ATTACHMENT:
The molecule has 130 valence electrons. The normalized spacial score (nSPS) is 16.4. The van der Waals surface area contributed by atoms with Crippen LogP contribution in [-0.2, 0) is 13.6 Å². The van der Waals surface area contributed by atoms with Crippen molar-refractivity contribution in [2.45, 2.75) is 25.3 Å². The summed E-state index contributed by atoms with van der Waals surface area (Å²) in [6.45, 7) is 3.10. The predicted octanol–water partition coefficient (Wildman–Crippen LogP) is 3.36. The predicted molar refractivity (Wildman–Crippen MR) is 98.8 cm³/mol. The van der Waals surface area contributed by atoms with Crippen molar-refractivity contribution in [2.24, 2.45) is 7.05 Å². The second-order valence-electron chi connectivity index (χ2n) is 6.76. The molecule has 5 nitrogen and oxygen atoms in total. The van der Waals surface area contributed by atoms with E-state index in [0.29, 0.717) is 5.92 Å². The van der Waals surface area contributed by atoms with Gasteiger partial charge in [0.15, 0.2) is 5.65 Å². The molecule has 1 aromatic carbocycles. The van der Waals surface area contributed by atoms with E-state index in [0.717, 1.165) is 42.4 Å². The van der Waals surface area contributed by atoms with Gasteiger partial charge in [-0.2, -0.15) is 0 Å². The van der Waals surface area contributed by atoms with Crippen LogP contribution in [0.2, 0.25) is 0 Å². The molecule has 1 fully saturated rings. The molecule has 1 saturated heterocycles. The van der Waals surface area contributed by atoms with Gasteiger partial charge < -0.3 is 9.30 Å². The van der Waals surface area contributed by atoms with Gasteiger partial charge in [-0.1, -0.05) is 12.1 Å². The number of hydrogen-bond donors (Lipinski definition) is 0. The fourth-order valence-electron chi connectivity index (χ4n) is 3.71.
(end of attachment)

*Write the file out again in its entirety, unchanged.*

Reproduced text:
The molecule has 130 valence electrons. The normalized spacial score (nSPS) is 16.4. The van der Waals surface area contributed by atoms with Crippen LogP contribution in [-0.2, 0) is 13.6 Å². The van der Waals surface area contributed by atoms with Crippen molar-refractivity contribution in [2.45, 2.75) is 25.3 Å². The summed E-state index contributed by atoms with van der Waals surface area (Å²) in [6.45, 7) is 3.10. The predicted octanol–water partition coefficient (Wildman–Crippen LogP) is 3.36. The predicted molar refractivity (Wildman–Crippen MR) is 98.8 cm³/mol. The van der Waals surface area contributed by atoms with Crippen molar-refractivity contribution in [2.24, 2.45) is 7.05 Å². The second-order valence-electron chi connectivity index (χ2n) is 6.76. The molecule has 5 nitrogen and oxygen atoms in total. The van der Waals surface area contributed by atoms with E-state index in [0.29, 0.717) is 5.92 Å². The van der Waals surface area contributed by atoms with Gasteiger partial charge in [0.15, 0.2) is 5.65 Å². The molecule has 1 aromatic carbocycles. The van der Waals surface area contributed by atoms with E-state index in [0.717, 1.165) is 42.4 Å². The van der Waals surface area contributed by atoms with Gasteiger partial charge in [-0.2, -0.15) is 0 Å². The van der Waals surface area contributed by atoms with Crippen LogP contribution in [0.2, 0.25) is 0 Å². The molecule has 1 fully saturated rings. The molecule has 1 saturated heterocycles. The van der Waals surface area contributed by atoms with Gasteiger partial charge < -0.3 is 9.30 Å². The van der Waals surface area contributed by atoms with Gasteiger partial charge in [-0.1, -0.05) is 12.1 Å². The number of hydrogen-bond donors (Lipinski definition) is 0. The fourth-order valence-electron chi connectivity index (χ4n) is 3.71.